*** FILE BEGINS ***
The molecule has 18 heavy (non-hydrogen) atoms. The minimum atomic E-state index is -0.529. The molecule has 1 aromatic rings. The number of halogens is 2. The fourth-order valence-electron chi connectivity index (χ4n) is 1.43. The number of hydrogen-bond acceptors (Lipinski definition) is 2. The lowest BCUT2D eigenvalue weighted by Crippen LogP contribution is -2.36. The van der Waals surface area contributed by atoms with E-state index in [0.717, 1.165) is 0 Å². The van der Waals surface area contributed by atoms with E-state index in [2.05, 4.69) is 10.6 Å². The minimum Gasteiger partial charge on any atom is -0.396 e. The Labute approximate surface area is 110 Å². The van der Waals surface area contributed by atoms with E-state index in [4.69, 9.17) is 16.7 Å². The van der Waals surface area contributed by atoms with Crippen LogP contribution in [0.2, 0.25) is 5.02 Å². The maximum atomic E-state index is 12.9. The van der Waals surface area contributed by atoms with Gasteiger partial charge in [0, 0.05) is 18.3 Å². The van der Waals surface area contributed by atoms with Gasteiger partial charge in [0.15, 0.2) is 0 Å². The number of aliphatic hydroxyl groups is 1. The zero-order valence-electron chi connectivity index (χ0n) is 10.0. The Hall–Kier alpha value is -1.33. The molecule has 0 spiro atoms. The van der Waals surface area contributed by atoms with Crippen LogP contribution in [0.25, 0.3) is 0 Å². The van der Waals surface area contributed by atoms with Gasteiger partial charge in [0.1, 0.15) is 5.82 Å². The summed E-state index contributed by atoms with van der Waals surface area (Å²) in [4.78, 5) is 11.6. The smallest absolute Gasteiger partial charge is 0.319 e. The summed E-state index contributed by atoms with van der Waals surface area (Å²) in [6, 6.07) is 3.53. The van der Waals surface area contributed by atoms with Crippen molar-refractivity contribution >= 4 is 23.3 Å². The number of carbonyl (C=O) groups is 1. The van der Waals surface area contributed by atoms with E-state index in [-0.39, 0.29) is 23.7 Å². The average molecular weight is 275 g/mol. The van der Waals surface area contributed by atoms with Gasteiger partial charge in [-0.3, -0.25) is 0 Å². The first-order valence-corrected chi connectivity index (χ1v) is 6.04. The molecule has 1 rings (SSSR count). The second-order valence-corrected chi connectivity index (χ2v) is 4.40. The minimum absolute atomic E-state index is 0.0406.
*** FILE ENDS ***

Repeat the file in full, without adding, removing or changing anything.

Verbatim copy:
The molecule has 18 heavy (non-hydrogen) atoms. The minimum atomic E-state index is -0.529. The molecule has 1 aromatic rings. The number of halogens is 2. The fourth-order valence-electron chi connectivity index (χ4n) is 1.43. The number of hydrogen-bond acceptors (Lipinski definition) is 2. The lowest BCUT2D eigenvalue weighted by Crippen LogP contribution is -2.36. The van der Waals surface area contributed by atoms with E-state index in [0.717, 1.165) is 0 Å². The van der Waals surface area contributed by atoms with E-state index in [2.05, 4.69) is 10.6 Å². The minimum Gasteiger partial charge on any atom is -0.396 e. The Labute approximate surface area is 110 Å². The van der Waals surface area contributed by atoms with E-state index in [4.69, 9.17) is 16.7 Å². The van der Waals surface area contributed by atoms with Crippen LogP contribution in [0.2, 0.25) is 5.02 Å². The maximum atomic E-state index is 12.9. The van der Waals surface area contributed by atoms with Gasteiger partial charge in [0, 0.05) is 18.3 Å². The van der Waals surface area contributed by atoms with Gasteiger partial charge in [0.15, 0.2) is 0 Å². The number of aliphatic hydroxyl groups is 1. The zero-order valence-electron chi connectivity index (χ0n) is 10.0. The Hall–Kier alpha value is -1.33. The molecule has 0 spiro atoms. The van der Waals surface area contributed by atoms with Crippen LogP contribution in [0.25, 0.3) is 0 Å². The van der Waals surface area contributed by atoms with Gasteiger partial charge in [0.1, 0.15) is 5.82 Å². The summed E-state index contributed by atoms with van der Waals surface area (Å²) in [4.78, 5) is 11.6. The smallest absolute Gasteiger partial charge is 0.319 e. The summed E-state index contributed by atoms with van der Waals surface area (Å²) in [6, 6.07) is 3.53. The van der Waals surface area contributed by atoms with Crippen molar-refractivity contribution >= 4 is 23.3 Å². The number of carbonyl (C=O) groups is 1. The van der Waals surface area contributed by atoms with E-state index in [-0.39, 0.29) is 23.7 Å². The average molecular weight is 275 g/mol. The van der Waals surface area contributed by atoms with Gasteiger partial charge in [-0.3, -0.25) is 0 Å². The first-order valence-corrected chi connectivity index (χ1v) is 6.04. The molecule has 1 rings (SSSR count). The second-order valence-corrected chi connectivity index (χ2v) is 4.40. The minimum absolute atomic E-state index is 0.0406.